If the woman with the crochet hook had accidentally stabbed herself with it or the young man watching the smartphone screen received a call about the death of a relative and began to cry silently in his chair, no one would have stopped what they were doing to offer assistance any more than they did with the screaming woman.

    • Kris

      “If the woman with the crochet hook had accidentally stabbed herself with it…”

      I would feel safe approaching someone who had suffered an accidental injury. I would not feel safe approaching a highly agitated psychotic.

  • Guest

    My midwestern parents were as kind as could be and rarely raised their voices, I was never struck as a child, never beaten as an adolescent, none of those things.

    The one time I was attacked, though, it was out of the blue by a woman behaving much like the one in your waiting room, only she was on a train. I was sitting across from her, and made eye contact as I was about to ask if there was anything I could do for her. She leapt up, started screaming even more excitedly that I was staring at her and “raping” her “with my eyes”, then screamed “rapist!” again and raked her long filthy fingernails down my cheek, drawing blood.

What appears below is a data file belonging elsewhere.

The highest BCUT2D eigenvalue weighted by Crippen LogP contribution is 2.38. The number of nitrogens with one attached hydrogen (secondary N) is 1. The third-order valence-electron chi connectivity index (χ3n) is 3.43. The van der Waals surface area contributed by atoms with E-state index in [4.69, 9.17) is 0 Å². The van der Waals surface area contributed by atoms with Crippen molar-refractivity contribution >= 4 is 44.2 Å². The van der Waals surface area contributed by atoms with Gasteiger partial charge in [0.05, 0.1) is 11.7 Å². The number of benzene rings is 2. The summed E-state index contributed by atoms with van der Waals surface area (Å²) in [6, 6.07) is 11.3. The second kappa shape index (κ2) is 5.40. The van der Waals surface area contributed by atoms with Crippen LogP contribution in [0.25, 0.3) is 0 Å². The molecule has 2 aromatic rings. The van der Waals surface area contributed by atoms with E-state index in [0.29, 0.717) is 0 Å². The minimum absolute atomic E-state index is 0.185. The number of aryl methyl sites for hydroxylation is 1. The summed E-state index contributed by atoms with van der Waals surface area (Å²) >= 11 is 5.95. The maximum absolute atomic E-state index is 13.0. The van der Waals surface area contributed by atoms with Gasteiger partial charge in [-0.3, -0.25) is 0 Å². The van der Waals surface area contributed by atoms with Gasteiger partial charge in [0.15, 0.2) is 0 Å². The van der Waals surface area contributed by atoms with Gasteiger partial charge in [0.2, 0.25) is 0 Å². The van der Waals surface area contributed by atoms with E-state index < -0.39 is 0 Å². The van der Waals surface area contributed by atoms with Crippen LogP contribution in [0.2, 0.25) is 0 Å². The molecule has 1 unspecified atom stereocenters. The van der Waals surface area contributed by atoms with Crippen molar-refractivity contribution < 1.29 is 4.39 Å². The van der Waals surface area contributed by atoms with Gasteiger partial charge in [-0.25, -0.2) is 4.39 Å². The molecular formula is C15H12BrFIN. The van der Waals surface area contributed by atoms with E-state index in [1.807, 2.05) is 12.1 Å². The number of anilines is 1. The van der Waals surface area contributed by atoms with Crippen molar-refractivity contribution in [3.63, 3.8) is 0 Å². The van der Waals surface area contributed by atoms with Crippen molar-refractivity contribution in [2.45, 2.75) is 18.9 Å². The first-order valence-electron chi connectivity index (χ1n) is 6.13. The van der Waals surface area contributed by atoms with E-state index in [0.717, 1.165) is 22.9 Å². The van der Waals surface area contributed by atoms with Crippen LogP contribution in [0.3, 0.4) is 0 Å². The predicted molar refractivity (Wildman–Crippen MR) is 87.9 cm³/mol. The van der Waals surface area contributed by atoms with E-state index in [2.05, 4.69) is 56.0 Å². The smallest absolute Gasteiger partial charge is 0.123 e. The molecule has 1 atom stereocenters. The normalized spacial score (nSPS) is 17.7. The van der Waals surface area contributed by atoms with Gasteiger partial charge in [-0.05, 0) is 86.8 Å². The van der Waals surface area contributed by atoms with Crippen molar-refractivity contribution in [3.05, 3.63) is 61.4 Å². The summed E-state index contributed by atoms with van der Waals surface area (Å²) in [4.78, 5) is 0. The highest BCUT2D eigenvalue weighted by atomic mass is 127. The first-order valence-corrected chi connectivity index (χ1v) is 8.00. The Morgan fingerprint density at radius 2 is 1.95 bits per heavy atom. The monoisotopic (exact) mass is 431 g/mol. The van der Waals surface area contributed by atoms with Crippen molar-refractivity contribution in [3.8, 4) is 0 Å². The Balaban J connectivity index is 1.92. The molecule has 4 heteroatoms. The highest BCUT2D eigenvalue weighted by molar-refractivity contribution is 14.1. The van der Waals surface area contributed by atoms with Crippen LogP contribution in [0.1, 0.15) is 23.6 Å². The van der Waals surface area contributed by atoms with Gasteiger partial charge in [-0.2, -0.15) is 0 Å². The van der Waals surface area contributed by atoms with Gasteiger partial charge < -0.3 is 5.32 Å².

I was actually mortified. And terrified. I was 18 years old, a college freshman away from my small friendly town for the first time, and I learned my lesson: keep your head down around this kind of person, make yourself as invisible as possible, do not do anything to call attention to yourself, and just hope it’ll be over (with no blood drawn) quickly.

  • Ginger

    I don’t know why the other people, who’re waiting quietly for their appointments have become the object of your scrutiny. Should they abandon an appointment they’ve made, presumably for some reason, and flee from someone who is has some mental problem but is not actively brandishing a dangerous weapon?
    Unmentioned is how long this woman has been waiting! If I were there I’d be hoping they’d reshuffle the appointments a bit and get the woman into her appointment and out of the waiting room.

  • buzzkillerjsmith

    The old woman was crazy, known to be so. Other pts Ignoring non-threatening crazy people is completely normal behavior in a doctor’s waiting room.

  • azmd

    As a psychiatrist I would agree with others who have commented that the other patients in the waiting room are displaying completely appropriate coping behavior for the situation described.